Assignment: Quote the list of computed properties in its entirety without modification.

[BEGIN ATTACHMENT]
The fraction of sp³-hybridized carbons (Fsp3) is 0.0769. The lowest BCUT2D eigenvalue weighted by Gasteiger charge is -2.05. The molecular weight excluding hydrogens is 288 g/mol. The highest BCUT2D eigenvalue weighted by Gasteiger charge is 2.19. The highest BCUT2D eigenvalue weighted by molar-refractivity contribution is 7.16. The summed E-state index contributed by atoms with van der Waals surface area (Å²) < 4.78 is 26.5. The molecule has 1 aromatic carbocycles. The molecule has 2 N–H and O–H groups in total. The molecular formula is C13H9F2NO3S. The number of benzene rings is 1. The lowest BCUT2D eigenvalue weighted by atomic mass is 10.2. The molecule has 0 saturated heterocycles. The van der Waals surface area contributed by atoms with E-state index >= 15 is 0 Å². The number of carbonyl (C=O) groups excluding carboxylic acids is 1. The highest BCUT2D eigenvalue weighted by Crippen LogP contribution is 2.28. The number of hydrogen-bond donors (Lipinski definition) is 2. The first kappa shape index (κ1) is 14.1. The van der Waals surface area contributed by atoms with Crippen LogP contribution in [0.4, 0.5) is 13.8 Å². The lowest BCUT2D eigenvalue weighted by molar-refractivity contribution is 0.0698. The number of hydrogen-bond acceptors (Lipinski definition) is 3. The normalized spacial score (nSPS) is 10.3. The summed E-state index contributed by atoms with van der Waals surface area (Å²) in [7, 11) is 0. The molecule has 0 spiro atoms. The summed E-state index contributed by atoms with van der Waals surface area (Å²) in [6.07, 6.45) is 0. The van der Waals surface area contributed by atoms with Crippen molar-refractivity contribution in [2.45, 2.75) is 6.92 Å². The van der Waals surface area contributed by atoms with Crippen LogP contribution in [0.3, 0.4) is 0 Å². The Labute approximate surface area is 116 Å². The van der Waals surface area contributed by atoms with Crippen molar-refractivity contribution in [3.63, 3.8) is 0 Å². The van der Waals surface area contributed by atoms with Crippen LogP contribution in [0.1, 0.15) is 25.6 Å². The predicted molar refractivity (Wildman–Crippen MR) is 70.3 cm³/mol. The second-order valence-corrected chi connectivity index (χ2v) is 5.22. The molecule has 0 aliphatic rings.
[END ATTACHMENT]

The fraction of sp³-hybridized carbons (Fsp3) is 0.0769. The lowest BCUT2D eigenvalue weighted by Gasteiger charge is -2.05. The molecular weight excluding hydrogens is 288 g/mol. The highest BCUT2D eigenvalue weighted by Gasteiger charge is 2.19. The highest BCUT2D eigenvalue weighted by molar-refractivity contribution is 7.16. The summed E-state index contributed by atoms with van der Waals surface area (Å²) < 4.78 is 26.5. The molecule has 1 aromatic carbocycles. The molecule has 2 N–H and O–H groups in total. The molecular formula is C13H9F2NO3S. The number of benzene rings is 1. The lowest BCUT2D eigenvalue weighted by atomic mass is 10.2. The molecule has 0 saturated heterocycles. The van der Waals surface area contributed by atoms with E-state index >= 15 is 0 Å². The number of carbonyl (C=O) groups excluding carboxylic acids is 1. The highest BCUT2D eigenvalue weighted by Crippen LogP contribution is 2.28. The number of hydrogen-bond donors (Lipinski definition) is 2. The first kappa shape index (κ1) is 14.1. The van der Waals surface area contributed by atoms with Crippen LogP contribution in [0.4, 0.5) is 13.8 Å². The lowest BCUT2D eigenvalue weighted by molar-refractivity contribution is 0.0698. The number of hydrogen-bond acceptors (Lipinski definition) is 3. The normalized spacial score (nSPS) is 10.3. The summed E-state index contributed by atoms with van der Waals surface area (Å²) in [7, 11) is 0. The molecule has 0 spiro atoms. The summed E-state index contributed by atoms with van der Waals surface area (Å²) in [6.07, 6.45) is 0. The van der Waals surface area contributed by atoms with Crippen molar-refractivity contribution in [2.45, 2.75) is 6.92 Å². The van der Waals surface area contributed by atoms with Crippen LogP contribution in [0.3, 0.4) is 0 Å². The Labute approximate surface area is 116 Å². The van der Waals surface area contributed by atoms with Crippen molar-refractivity contribution in [3.63, 3.8) is 0 Å². The van der Waals surface area contributed by atoms with Crippen LogP contribution in [0.1, 0.15) is 25.6 Å². The predicted molar refractivity (Wildman–Crippen MR) is 70.3 cm³/mol. The second-order valence-corrected chi connectivity index (χ2v) is 5.22. The molecule has 0 aliphatic rings.